Navigation Links
Acute Lymphoblastic Leukemia, the Most Common Childhood Cancer, Is Curable Without Preventive Cranial Radiation

St. Jude study shows personalized chemotherapy can improve cure rate and avoid the use of radiation in acute lymphoblastic leukemia treatment

MEMPHIS, Tenn., June 24 /PRNewswire-USNewswire/ -- Childhood acute lymphoblastic leukemia (ALL) can be successfully treated using a carefully personalized chemotherapy regimen without cranial radiation, investigators at St. Jude Children's Research Hospital have found. Such radiation of the brain was once a standard ALL treatment to prevent recurrence of the leukemia in the central nervous system (CNS).

Despite radiation's success in treating ALL, it produces side effects that include second cancers, stunted growth, hormone imbalances and cognitive deficits. Optimized use of anticancer drugs, especially those instilled directly into the spinal fluid, have enabled clinicians to reduce radiation use, and only patients at highest risk for relapse have received cranial radiation.

Now, St. Jude researchers have established that radiation can be safely eliminated in all patients with the use of highly effective chemotherapy regimens. The findings appear in the June 25, 2009, issue of the New England Journal of Medicine.

"Cranial radiation was an invaluable treatment when it was introduced by St. Jude oncologists in the mid-1960s," said Ching-Hon Pui, M.D., chair of the St. Jude Department of Oncology and an American Cancer Society Professor. "It controlled CNS leukemia and boosted the cure rate for ALL from only 4 percent to 50 percent. But radiation's side effects led to the steady reduction of dosages and limited use to the highest-risk patients." According to Pui, the paper's lead author, about 20 percent of the approximately 3,400 cases of childhood ALL diagnosed in the U.S. each year are still treated with radiation. In some developing countries, radiation continues to be used in the majority of children with ALL.

"Over the years, St. Jude investigators have identified many important risk factors for CNS relapse and optimized chemotherapy treatment, leading to improved control of CNS relapse," Pui said. "Our success led us to believe that we could safely eliminate the use of cranial irradiation in all patients, and this study clearly demonstrates that to be true."

The study involved 498 patients treated for ALL at St. Jude and Cook Children's Medical Center in Fort Worth, Texas, between 2000 and 2007. The risk of relapse was determined by measurement of residual leukemia cells (so-called minimal residual disease) that were present after remission induction treatment. The measurement of minimal residual disease was used to modify therapy based on the level of disease detected. This measurement is the most important prognostic indicator, according to Dario Campana, M.D., Ph.D., vice chair for laboratory research in the St. Jude Department of Oncology and a co-author of the paper. "The combined use of immunological and molecular methods allows us to study 100 percent of the patients for levels of minimal residual disease, an unprecedented rate of success," Campana said.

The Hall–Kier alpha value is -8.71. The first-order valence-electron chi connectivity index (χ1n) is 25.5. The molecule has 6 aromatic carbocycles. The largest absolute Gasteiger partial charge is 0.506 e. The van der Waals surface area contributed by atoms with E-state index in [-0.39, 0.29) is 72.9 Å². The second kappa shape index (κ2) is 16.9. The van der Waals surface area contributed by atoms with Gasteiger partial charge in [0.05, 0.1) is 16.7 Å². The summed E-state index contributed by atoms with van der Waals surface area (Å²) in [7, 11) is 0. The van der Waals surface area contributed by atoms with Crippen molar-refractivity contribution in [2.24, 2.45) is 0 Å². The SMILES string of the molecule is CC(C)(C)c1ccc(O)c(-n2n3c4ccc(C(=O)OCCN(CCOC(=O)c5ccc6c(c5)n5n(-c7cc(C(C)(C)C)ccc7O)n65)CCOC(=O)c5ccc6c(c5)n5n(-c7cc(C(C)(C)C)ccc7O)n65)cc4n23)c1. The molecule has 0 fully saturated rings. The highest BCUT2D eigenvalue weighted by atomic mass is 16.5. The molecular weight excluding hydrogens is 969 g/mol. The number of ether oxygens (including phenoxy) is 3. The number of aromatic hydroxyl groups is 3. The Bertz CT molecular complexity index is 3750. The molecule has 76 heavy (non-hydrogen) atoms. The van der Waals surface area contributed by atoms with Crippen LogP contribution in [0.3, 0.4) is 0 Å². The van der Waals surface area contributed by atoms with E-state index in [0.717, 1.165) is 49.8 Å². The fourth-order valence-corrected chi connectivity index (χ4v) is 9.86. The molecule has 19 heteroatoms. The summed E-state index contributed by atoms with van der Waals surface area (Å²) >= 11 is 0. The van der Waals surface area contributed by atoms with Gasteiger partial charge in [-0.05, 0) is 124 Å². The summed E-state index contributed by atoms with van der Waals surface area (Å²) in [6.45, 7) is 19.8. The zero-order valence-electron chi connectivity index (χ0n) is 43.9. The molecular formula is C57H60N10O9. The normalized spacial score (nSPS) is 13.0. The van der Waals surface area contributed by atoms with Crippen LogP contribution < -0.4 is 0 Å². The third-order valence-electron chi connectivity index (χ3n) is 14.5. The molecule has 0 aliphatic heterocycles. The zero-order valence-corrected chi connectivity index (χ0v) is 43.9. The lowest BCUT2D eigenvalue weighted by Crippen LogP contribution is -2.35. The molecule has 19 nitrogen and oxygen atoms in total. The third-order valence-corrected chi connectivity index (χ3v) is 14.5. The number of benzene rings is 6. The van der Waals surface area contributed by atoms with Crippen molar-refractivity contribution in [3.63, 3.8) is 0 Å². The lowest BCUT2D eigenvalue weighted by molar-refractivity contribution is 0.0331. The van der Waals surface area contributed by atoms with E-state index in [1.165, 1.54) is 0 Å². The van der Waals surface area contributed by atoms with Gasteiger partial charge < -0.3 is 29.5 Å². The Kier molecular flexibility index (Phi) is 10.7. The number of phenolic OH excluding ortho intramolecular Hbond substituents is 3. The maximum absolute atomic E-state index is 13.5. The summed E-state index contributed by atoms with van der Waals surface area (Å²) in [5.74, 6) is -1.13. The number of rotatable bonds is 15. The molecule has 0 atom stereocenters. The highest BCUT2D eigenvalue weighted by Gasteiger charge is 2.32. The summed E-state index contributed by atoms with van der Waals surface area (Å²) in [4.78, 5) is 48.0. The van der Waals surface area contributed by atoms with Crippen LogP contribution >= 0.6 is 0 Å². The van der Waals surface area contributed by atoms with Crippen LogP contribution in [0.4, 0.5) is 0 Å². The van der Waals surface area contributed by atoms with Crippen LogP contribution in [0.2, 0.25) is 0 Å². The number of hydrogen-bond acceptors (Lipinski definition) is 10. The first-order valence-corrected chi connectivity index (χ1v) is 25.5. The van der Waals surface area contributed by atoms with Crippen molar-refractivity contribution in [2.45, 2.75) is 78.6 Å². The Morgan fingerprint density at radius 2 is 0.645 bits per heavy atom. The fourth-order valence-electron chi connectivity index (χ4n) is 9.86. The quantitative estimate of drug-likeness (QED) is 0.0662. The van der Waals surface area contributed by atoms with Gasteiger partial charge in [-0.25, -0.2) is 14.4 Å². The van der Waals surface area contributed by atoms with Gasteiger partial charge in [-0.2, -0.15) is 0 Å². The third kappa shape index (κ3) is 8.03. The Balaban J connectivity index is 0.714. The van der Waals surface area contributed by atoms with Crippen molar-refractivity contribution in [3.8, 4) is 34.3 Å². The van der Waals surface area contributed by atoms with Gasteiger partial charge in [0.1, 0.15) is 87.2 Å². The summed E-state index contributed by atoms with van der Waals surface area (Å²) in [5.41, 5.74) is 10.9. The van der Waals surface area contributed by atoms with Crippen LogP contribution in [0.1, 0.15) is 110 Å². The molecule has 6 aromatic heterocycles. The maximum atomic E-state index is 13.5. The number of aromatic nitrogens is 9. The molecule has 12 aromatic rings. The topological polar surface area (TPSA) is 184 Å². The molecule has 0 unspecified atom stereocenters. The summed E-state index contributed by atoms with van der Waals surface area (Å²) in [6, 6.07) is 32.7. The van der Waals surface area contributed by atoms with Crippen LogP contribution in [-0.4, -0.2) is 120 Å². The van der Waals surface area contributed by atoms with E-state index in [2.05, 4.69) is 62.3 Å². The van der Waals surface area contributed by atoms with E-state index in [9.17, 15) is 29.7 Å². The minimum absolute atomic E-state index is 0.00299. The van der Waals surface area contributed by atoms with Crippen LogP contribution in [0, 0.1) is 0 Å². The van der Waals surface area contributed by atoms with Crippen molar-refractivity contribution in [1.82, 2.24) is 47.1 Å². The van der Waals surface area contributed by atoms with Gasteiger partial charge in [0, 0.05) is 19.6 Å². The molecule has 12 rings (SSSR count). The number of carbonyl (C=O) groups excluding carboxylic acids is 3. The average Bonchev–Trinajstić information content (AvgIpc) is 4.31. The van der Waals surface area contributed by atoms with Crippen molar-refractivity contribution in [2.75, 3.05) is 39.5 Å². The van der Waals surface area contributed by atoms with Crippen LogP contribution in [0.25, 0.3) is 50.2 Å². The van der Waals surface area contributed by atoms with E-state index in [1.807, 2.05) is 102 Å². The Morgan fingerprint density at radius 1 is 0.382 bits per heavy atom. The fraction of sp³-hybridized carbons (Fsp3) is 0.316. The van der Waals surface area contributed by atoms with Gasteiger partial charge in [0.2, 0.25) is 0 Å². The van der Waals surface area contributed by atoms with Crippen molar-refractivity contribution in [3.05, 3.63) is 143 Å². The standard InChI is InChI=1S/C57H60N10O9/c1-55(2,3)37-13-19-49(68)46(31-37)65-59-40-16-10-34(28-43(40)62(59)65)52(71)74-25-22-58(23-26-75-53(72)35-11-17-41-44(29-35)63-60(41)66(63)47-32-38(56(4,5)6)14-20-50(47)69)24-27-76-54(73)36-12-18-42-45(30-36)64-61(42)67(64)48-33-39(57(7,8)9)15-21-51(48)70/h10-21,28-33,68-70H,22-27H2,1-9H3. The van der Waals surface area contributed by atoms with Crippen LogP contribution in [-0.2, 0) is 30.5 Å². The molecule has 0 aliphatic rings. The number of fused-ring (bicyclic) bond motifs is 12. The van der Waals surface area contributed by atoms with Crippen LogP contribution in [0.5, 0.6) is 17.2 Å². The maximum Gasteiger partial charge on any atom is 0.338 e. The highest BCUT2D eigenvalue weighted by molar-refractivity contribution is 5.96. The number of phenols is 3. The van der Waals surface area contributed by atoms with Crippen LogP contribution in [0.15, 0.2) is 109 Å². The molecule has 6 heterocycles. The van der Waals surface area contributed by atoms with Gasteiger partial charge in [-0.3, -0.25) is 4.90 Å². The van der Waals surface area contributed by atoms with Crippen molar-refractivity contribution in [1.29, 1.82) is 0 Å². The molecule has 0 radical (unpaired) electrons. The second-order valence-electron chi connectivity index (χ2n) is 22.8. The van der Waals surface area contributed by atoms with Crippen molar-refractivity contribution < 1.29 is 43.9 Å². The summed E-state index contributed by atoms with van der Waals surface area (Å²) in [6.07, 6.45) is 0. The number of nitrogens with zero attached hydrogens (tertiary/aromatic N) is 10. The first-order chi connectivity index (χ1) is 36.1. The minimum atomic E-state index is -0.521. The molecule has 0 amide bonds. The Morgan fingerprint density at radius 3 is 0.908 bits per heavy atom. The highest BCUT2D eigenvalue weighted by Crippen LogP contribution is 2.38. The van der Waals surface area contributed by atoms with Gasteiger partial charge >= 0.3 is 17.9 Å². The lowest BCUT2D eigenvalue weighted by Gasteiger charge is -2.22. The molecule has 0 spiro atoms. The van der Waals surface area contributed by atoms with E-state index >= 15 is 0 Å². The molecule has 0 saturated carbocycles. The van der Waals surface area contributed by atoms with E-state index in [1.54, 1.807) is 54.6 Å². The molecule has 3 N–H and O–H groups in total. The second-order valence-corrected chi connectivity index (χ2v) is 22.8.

St. Jude investigators applied personalized therapy based on molecular genetics of ALL, pharmacogenetic traits of patients and pharmacodynamic principles. "We prospectively determined the activity of drug-metabolizing enzymes of each patient and adjusted the dosage of chemotherapy accordingly," said Mary Relling, Pharm.D., chair of the St. Jude Department of Pharmaceutical Sciences and senior author of the paper. "Personalized therapy that we use avoids over- or under-treatment to maximize the cure rate while preventing excessive toxicity."

The researchers reported that this therapy produced a projected cure rate of 90 percent for all the patients, which is the best treatment result reported to date. This cure rate serves as a benchmark for others in the field. To assess whether cranial irradiation would have made a difference in CNS relapse, they compared the outcomes of 71 patients whose leukemias would have qualified them for irradiation with the outcomes of 56 patients who had received such irradiation in the past. The researchers found that the 71 patients, in fact, had significantly better complete remission than the 56 patients who had been irradiated.

"The bottom line is that not only did we get outstanding treatment responses in these patients, many of whom would have otherwise received irradiation, but they will have a better quality of life because of the absence of its side effects," Pui said.

"In a way, these findings represent coming full circle," said Dr. William Evans, St. Jude director and CEO and a co-author of the paper. "St. Jude was the first to introduce cranial radiation as a treatment strategy that advanced the cure of childhood ALL to 50 percent. Now, St. Jude is the first to show that we can successfully eliminate irradiation by optimizing chemotherapy."